Charles Billings, speaking the speech...
Synchronicity's a bear sometimes. Over the past month I've been cleaning the clutter from closets, drawers, and cabinets at work and home; disposing of all those things I thought I needed to keep but really didn't, and finding special places to store all the trivial nothings that grew into meaningful somethings while I wasn't watching.
One of the things that turned up was a handwritten missive from Waynoka Ave. in the 38111 that began, "Dear One...". Even if his name hadn't been embossed in red at the top of the card I'd have known in those two words, this was was a summons from Charles Billings — actor, vocalist extraordinaire, and the longtime voice of WKNO
. He'd enjoyed my 2009 guest appearance on Michael Feldman's show Whaddya Know?
and couldn't wait till he saw me in person to tell me. The note ended with an invitation, "Come have a drink with me at The Grove Grill soon," and his phone number, which I realized wasn't in my current contacts list. So I immediately logged it into my phone thinking I'd surprise him with a call sometime soon.
We'd communicated now and then, but there hadn't been a proper bull-session since right after he'd sent that card. I'd heard rumors of health issues and have been trying to be better about staying in touch with old friends — particularly the people who sometimes come into you life that you may not see all the time, but whom you sometimes just want to write or call out of the blue to say, "Dear one...".
Days after unearthing his note from the bottom of my office filing cabinet, I received news that Charles Billings — No, the Great Charles Billings — had passed away. Still processing.
Charles was such an integral part of Memphis' cultural life for so long there's no good way to condense his accomplishments into a paragraph or two, so instead I'll share my earliest — and frankly, my weirdest — memories of one of the most charming, gracious, and talented people I've ever known. Whether he was acting in dramas by Arthur Miller, Leonard Bernstein musicals, or belting one out for Opera Memphis, Charles made everything look effortless. Nothing impressed the younger, only recently urbanized, me half so much as the way he could sit down to the mic at WKNO, drop his deep, honeyed Southern drawl, and wrap his tongue around the names of all those classical composers. Fresh out of farm country, this very nearly astonished.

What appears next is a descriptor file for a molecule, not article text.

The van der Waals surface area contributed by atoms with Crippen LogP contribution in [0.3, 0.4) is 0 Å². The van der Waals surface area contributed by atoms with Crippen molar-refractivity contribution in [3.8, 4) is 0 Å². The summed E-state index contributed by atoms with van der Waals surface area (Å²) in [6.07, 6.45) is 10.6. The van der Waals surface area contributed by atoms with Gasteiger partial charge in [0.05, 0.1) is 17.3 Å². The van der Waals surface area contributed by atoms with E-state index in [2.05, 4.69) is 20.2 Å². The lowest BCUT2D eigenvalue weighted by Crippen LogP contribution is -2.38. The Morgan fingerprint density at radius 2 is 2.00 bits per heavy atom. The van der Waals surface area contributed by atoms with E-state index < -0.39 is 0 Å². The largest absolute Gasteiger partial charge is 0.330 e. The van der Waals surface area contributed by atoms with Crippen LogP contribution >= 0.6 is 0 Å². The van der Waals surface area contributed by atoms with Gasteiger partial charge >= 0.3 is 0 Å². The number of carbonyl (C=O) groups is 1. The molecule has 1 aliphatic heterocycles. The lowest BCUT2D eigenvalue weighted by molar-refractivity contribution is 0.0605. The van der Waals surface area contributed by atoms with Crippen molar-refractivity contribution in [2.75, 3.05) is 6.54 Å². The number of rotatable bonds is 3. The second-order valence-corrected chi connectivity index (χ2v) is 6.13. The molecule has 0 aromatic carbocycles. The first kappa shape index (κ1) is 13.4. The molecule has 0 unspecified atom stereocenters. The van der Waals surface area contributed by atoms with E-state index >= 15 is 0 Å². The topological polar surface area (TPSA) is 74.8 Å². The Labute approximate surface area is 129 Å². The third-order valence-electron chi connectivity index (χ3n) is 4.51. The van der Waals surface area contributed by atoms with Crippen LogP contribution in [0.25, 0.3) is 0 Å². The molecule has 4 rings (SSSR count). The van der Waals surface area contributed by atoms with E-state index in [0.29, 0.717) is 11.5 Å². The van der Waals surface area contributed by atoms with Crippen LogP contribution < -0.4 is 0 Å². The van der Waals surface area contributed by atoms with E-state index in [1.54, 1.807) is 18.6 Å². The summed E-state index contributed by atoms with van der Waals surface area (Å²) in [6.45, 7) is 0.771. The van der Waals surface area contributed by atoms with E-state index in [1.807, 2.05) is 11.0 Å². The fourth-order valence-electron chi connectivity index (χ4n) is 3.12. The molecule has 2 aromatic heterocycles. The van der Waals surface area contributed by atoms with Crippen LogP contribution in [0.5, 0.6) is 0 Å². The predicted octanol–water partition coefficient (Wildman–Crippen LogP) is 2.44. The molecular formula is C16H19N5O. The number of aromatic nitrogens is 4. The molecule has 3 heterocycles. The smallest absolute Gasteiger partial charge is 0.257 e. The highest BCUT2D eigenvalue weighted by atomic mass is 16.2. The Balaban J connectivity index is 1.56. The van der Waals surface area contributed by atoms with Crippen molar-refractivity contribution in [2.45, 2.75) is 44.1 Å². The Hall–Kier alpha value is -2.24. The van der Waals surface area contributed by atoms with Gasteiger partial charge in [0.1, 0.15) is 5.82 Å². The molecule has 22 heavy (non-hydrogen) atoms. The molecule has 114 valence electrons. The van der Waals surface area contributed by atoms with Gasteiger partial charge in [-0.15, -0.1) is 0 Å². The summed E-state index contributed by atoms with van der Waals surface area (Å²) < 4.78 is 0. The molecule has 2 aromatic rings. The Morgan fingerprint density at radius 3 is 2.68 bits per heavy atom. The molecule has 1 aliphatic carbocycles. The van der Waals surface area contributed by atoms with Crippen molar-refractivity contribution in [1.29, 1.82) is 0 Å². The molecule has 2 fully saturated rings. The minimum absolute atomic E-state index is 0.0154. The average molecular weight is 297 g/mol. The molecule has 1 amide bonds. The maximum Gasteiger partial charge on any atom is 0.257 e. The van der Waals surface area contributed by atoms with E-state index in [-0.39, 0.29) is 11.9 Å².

Since the bad news broke, people have posted many photos of Charles wearing tuxedos and suits but, honestly, I can't think of him without seeing the man sporting 18th-Century British military drag with a sparkling rhinestone tiara perched atop his thinning, close-cropped hair, wearing a devilish, grinch-like smile bookended by a dangling pair of rhinestone "ear-bobs." It's an imprinted memory from 1986, when we were both cast in Betty Ruffin's production of Richard Brinsley Sheridan's Restoration comedy, The Rivals
. These sparkly items, left over from some past show, were worn for our enjoyment, and to let everybody know it was backstage story-time and Prince Charles would be holding forth. Until his next scene, anyway. This was my very first show in Memphis and my first opportunity to learn from professionals — like the man with the booming baritone voice wearing the tiara whose commitment to excellence combined with wild and wonderful offstage antics to teach a young aspiring actor some valuable lessons about fearlessness and freedom.
Now, because I've never known how to write a proper obituary, let me share an off-color story.
is probably most famous because of the character Mrs. Malaprop from whom we get the expression "malapropism" — an accidental insertion of wrong, similar words into common phrases with humorous results. Naturally, during down time between scenes, the cast made its own modern malaprops built around lines in Sheridan's script. Mrs. Malaprop's already bungled Shakespeare, "A station like Harry Mercury," became, "A station like Freddy Mercury," while Charles' line to a disobedient son, "Damn me if I ever call you Jack again," was given a decidedly NC-17 twist. I'll leave the actual change to the reader's imagination, but suffice it to say, it was naughty. It was silly. It made good use of the word Jack, and it was all in good fun until the night Charles, in the rarest of rare moments, became tongue tied and very nearly said the adult "backstage-only" variation in front of an audience. Keeping a straight face was difficult for everybody.
"I'm gonna get all y'all," he said, bursting into the green room beet red, and snickering like a school boy who'd just split his pants.
I mention the dirty joke both because it's so inextricably woven into my own origin story as a theater person who fell in love with the live-ness of live theater, and to contrast with the other thing I so strongly associate with Charles Billings — his vocal interpretation of sacred music. He was the kind of singer literally able to shake rafters while inserting incredible nuance into every phrase. It was a powerful, revealing, and otherworldly voice that made it easy to imagine other, better worlds. If I had only one sentence to summarize the man - very nearly a myth in local arts circles — I think I'd skip all the usual and well-deserved lines about gentility, elegance, generosity, etc. and go with something a little more hypostatic.
Charles Billings was fully human and he was entirely divine. He'll be missed. He already is.
Visitation will be from 5-7 Tuesday, September 26th, at Canale Funeral Home. The funeral will be Wednesday, September 27th at 10:00 a.m. at Calvary Episcopal Church, Memphis.
Charles Billings in The Rivals (Center, forward facing). McCoy Theatre, Rhodes College.